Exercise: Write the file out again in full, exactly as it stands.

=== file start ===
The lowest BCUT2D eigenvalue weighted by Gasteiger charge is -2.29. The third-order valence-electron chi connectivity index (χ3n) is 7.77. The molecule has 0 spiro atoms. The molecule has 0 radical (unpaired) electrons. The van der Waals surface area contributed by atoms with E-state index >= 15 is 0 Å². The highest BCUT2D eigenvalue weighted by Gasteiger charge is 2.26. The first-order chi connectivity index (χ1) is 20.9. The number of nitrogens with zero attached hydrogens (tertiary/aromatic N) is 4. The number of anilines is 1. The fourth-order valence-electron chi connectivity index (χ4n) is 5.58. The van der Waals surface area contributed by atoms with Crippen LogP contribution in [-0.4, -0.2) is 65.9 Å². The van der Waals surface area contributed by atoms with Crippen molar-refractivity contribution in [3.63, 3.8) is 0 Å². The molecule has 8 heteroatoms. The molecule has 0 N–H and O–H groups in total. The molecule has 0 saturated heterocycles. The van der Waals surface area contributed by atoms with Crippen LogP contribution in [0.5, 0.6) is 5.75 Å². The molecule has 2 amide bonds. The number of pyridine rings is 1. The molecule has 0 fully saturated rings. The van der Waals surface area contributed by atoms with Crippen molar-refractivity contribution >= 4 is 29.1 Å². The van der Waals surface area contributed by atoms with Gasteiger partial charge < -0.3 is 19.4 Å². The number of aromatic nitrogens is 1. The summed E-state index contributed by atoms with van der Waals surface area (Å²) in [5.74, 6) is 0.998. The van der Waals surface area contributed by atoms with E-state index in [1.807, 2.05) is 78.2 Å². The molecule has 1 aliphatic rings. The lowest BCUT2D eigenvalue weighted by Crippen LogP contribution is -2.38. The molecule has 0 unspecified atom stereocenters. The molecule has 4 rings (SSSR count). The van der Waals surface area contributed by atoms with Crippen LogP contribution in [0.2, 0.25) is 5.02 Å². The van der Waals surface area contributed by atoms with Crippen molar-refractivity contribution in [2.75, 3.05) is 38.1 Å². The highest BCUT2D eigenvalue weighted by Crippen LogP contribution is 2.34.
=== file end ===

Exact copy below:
The lowest BCUT2D eigenvalue weighted by Gasteiger charge is -2.29. The third-order valence-electron chi connectivity index (χ3n) is 7.77. The molecule has 0 spiro atoms. The molecule has 0 radical (unpaired) electrons. The van der Waals surface area contributed by atoms with E-state index >= 15 is 0 Å². The highest BCUT2D eigenvalue weighted by Gasteiger charge is 2.26. The first-order chi connectivity index (χ1) is 20.9. The number of nitrogens with zero attached hydrogens (tertiary/aromatic N) is 4. The number of anilines is 1. The fourth-order valence-electron chi connectivity index (χ4n) is 5.58. The van der Waals surface area contributed by atoms with Crippen LogP contribution in [-0.4, -0.2) is 65.9 Å². The van der Waals surface area contributed by atoms with Crippen molar-refractivity contribution in [3.63, 3.8) is 0 Å². The molecule has 8 heteroatoms. The molecule has 0 N–H and O–H groups in total. The molecule has 0 saturated heterocycles. The van der Waals surface area contributed by atoms with Crippen LogP contribution in [0.5, 0.6) is 5.75 Å². The molecule has 2 amide bonds. The number of pyridine rings is 1. The molecule has 0 fully saturated rings. The van der Waals surface area contributed by atoms with Crippen molar-refractivity contribution >= 4 is 29.1 Å². The van der Waals surface area contributed by atoms with Gasteiger partial charge < -0.3 is 19.4 Å². The number of aromatic nitrogens is 1. The summed E-state index contributed by atoms with van der Waals surface area (Å²) in [5.74, 6) is 0.998. The van der Waals surface area contributed by atoms with E-state index in [1.807, 2.05) is 78.2 Å². The molecule has 1 aliphatic rings. The lowest BCUT2D eigenvalue weighted by Crippen LogP contribution is -2.38. The molecule has 0 unspecified atom stereocenters. The molecule has 4 rings (SSSR count). The van der Waals surface area contributed by atoms with Crippen LogP contribution in [0.2, 0.25) is 5.02 Å². The van der Waals surface area contributed by atoms with Crippen molar-refractivity contribution in [2.75, 3.05) is 38.1 Å². The highest BCUT2D eigenvalue weighted by Crippen LogP contribution is 2.34.